It seems the human race thrives to a large degree in the art of competition - who can do what - bigger and better than the next person, team, region, section, business, state or even nation.
There’s the best of the best and then the best of each level, the best of each age category, broken into juniors, adults, seniors and super-seniors. Trying to excel at your chosen competition is taxing, exhilarating, frustrating, time-taking, and quite the up and down learning experience.
The learning curve moves upward quite rapidly when you first start off and then plateau’s, gains a little and then plateau’s again. The gains move much slower as you get better and better.
When you play against better players it gives you the opportunity to learn the intricacies’ of what they’re doing to be at the next rung you want to reach.
Many times you reach the point of training and you own the basics, the right moves in normal situations, and then you get to see how well you deal with pressure, performing under the gun and not getting rattled.
Holding serve in the first couple games of a set that’s a competitive match isn’t the same as holding your serve in a tie-break, or is it?
The brain and thought patterns seems to rule under pressure - maybe that’s the next step to the next level.
Your motivation to become a better player might start with just hitting around with some friends socially to then wanting to be the best player in your group.
Someone see’s you’re hitting pretty well and you’re asked to join another group, then a team.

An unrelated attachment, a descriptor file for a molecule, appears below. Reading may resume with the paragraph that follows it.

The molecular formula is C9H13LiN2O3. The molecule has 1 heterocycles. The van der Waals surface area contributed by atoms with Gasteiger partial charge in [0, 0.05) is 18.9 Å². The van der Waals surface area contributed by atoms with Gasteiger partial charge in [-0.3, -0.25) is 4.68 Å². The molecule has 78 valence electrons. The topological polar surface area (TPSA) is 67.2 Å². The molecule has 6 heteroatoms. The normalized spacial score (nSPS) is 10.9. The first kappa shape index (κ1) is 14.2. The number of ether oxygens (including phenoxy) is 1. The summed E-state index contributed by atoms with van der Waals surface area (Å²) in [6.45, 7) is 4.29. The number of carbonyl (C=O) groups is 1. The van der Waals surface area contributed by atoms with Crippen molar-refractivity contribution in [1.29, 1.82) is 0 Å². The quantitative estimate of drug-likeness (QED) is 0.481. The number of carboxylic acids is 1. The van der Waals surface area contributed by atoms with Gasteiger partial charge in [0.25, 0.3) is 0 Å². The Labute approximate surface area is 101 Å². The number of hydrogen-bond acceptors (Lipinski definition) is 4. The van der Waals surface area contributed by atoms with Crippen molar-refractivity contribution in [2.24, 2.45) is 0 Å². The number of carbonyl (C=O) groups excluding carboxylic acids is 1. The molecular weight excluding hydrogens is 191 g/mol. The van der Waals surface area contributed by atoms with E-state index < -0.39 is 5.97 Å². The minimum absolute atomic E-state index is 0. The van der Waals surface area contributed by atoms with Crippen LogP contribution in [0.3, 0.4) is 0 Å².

A tournament is coming up and you wonder what that’s all about and decide to try. You do well enough to put a few more on your schedule and think about what the next level of players would be like to test.
Your team win’s their regional event and you get to go to sectionals - you like the competition and camaraderie.
You decide to become a captain and put a really good team together to see if you might make it to nationals.
After years of playing many of your best friends are enjoying what you are - playing the game you’ve learned to love, compete with and against and it’s not just locally, but state and nation-wide as well.
What you’re doing is healthy, tests your mind and body, gives you a drive in life, a good social outlet, is relatively inexpensive, can be played almost anywhere in the world and knows no language barriers - so what started as just a friendly game of trying to swat a small yellow ball over the net has become a special friend in a world we might call the “Spirit of Competition.”
Chris Howard is a local USPTA Tennis Professional with over 45 years in the racquet and fitness industry. He can be reached at 928-642-6775 or firstname.lastname@example.org.
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